This little volume contains the remains of the unfortunate Sir Thomas Overbury, “ one of the most finished gentlemen about the court” of James I. who fell a victim, as is well known, before the ungovernable passions of the Countess of Essex. The murder of this accomplished man is one of the most disgraceful passages of the history of England ; but as the tragical story is always related there, we shall turn our attention from so gloomy a subject to the agreeable little volume before us. The sympathy which was universally felt for his melancholy fate is demonstrated by the first forty pages, which consist of elegies and tributes of grief and admiration from all quarters, “ on the untimely death of Sir Thomas Overbury, poisoned in the Tower," and on his poem the “ Wife," with manifold regrets that she “bad grown husbandless of late.” The only “ Verse” by Sir Thomas Overbury bimself, in the book, are his famous poem termed the “ Wife," a smaller one on the • Choice of a Wife,” and two or three elegies. The “ Wife" is a didactic poem, and though the precepts which it gives are certainly not of a kind which the reader feels disposed to dispute, they have truly very little to recommend them, being far from remarkable for their ingenuity, and certainly not set off by any charms of poetical grace or ornament. Our rage for reviving the forgotten does not extend so far as to inflict upon our readers many passages, containing nothing better than injunctions to disregard beauty, which, as Sir Thomas observes, is but “ skin deep," and to prefer good, which " is a fairer attribute than white," expressed in a dry style and crabbed versification, though they may be on so universally interesting a subject as the Choice of a Wife.
It is not, however, on the poetry, if it may be so called, of Overbury, that his reputation must be founded-it is the remainder of the volume, “ the Characters or witty Descriptions of the Properties of sundry Persons,” which display the fertile and ingenious
character of his mind. From these we intend to make some extracts, which will we hope give a value and interest to this article. The book itself is seldom read, and not, on the whole, entertaining; but there are portions of it, and numerous portions too, which we think will impress the reader with a high opinion of the author's talent for observation, and his power of witty contrast and felicitous, though sometimes obscure, expression.
The “Noble Spirit" is in a noble style-a character of true philosophical elevation, which could have been composed by no one who did not “ speak what the spirit within him dictated.”
A Noble Spirit “Hath surveyed and fortified bis disposition, and converts all occurrences into experience, between which experience and his reason there is marriage, the issue are his actions. He circuits bis intents, and seeth the end before he shoots. Men are the instruments of his art, and there is no man without his use; occa“sion incites him, none enticeth him, and he moves by affection, 'not for affection; he loves glory, scorns shame, and governeth and obeyeth with one countenance, for it comes from one conside• ration. He calls not the variety of the world chances, for his
meditation hath travelled over them, and his eyes, mounted upon “his understanding, seeth them as things underneath. He covers ‘not his body with delicacies, nor excuseth these delicacies by his ·body, but teacheth it, since it is not able to defend its own imbecility, to shew or suffer. He licenceth not his weakness to 'wear fate, but knowing reason to be no idle gift of nature, he is the steers-man of his own destiny. Truth is his goddess, and he • takes pains to get her, not to look like her ; he knows the condition of the world, that he must act one thing like another, and then another; to these he carries his desires, and not his desires 'him, and sticks not fast by the way, (for that contentment is re'pentance,) but knowing the circle of all courses, of all intents, of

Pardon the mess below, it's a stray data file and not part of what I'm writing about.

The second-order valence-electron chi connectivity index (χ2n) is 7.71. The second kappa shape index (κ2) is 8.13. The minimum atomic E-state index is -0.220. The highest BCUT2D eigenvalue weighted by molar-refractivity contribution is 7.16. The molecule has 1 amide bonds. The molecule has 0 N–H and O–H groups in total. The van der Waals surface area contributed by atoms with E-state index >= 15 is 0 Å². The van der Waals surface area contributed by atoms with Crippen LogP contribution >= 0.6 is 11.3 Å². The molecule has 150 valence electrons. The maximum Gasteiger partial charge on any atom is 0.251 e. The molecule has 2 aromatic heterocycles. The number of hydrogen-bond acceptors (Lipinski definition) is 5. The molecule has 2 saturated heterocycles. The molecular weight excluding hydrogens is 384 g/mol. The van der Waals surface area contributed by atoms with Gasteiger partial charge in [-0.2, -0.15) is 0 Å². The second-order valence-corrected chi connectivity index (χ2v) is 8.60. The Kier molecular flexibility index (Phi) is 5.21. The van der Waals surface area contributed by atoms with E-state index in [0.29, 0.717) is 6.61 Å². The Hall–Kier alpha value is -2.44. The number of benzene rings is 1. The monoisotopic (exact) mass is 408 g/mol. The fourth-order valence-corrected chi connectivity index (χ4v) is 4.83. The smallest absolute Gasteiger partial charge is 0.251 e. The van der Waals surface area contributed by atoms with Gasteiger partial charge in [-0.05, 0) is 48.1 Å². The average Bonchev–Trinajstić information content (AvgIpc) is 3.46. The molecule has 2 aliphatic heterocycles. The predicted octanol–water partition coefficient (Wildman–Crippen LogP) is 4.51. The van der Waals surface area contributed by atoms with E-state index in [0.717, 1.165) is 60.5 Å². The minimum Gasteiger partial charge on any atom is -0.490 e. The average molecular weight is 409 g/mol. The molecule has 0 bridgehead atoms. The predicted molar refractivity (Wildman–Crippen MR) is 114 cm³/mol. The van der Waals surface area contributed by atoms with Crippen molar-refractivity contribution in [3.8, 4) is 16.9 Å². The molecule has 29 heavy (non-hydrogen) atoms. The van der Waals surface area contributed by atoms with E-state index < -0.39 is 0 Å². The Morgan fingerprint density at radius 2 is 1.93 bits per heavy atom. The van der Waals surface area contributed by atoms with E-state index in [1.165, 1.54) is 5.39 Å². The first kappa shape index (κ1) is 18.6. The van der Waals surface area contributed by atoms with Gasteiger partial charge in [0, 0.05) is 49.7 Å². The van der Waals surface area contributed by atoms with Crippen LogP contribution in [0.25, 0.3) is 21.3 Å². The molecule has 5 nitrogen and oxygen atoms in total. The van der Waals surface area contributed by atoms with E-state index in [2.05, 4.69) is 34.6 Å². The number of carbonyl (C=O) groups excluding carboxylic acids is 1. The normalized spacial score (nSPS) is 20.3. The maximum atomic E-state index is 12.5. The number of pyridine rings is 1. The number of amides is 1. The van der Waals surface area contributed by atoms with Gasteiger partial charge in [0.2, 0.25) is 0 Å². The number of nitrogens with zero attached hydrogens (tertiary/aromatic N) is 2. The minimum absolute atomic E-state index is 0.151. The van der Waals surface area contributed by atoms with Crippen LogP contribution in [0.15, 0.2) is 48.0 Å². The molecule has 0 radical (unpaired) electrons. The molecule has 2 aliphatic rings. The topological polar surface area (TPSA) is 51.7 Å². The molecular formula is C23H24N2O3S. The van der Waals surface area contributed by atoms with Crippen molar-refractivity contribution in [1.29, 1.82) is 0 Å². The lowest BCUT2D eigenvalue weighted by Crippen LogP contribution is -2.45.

all things, to have but one center or period, without all distrac'tion he basteth thither and ends there as his true patural element. 'He doth not contemn fortune, but not confess her; he is no game
ster of the world, which only complain and praise her,) but being * only sensible of the honesty of actions, contemus a particular profit as the excrement or scum. Unto the society of men he is a sun, whose clearness directs their steps in a regular motion. •When he is more particular, he is the wise man's friend, the ex' ample of the indifferent, the medicine of the vicious. Thus time .goeth not from him, but with him, and he feels age more by the strength of his soul than the weakness of his body. Thus feels he no pain, but esteems all such things as friends, that desire to file off his fetters, and help him out of prison.'
"A Melancholy Man" is also drawn in a masterly manner.
A Melancholy Man • Is a strayer from the drove, one that nature made sociable because she made him a man, and crazed disposition hath altered, ' unpleasing to all, as all to him; straggling thoughts are his con
tent, they make him dream waking, there's his pleasure. His 'imagination is never idle, it keeps his mind in a continual motion, ' as the poise the clock; he winds up his thoughts often, and as often Sunwinds them. Penelope's web thrives faster; he'll seldom be ' found without the shade of some grove, in whose bottom a river dwells; he carries a cloud in his face, never fair weather; his outside is framed to his inside, in that he keeps a decorum, both un* seemly. Speak to him, he hears with his eyes, ears follow his mind, and that's not at leisure. He thinks of business, but never does
any ; he is all contemplation, no action; he hews and ' fashions his thoughts as if he meant them to some purpose, but they prove unprofitable as a piece of wrought timber to no use. *His spirits and the sun are enemies, the sun bright and warm, his 'humour black and cold. Variety of foolish apparitions people ' his head, they suffer him not to breathe, according to the necessity og
of nature, which makes him sup up a draught of as much air at once, as would serve at thrice. He denies nature her due in sleep, ' and overpays her in watchfulness; nothing pleases him long but ' that which pleases his own fancies, they are the consuming evils, and evil consumptions that consume him alive. Lastly, he is a man only in show, but comes short of the better part, a whole * reasonable soul, which is man's chief pre-eminence and sole mark from creatures sensible.'
“ The Sailor” is very humorous, and also very curious, as showing the immutable nature of the effects of his mode of life. A · Fine Gentleman,' or · An Amorist,' of the days of James the First, is neither the man of fashion nor the lover of modern times; but the mariner who fought and conquered under Drake or Frobisher, is the same being that fought and conquered under Nelson or Howe.
A Sailor 'Is a pitched piece of reason caulked and tackled, and only stu• died to dispute with tempests. He is part of his own provision,
for he lives ever pickled ; a fair wind is the substance of his creed, 6 and fresh water the burden of his prayers. He is naturally am
bitious, for he is ever climbing out of sight; as naturally he fears, • for he is ever flying ; time and he are every where, ever contend*ing who shall arrive first; he is well winded, for he tires the day, and outruns darkness; his life is like a hawk's, the best part mewed, and if he lives till three coats, is a master. He sees God's • wonders in the deep, but so as they rather appear his play fel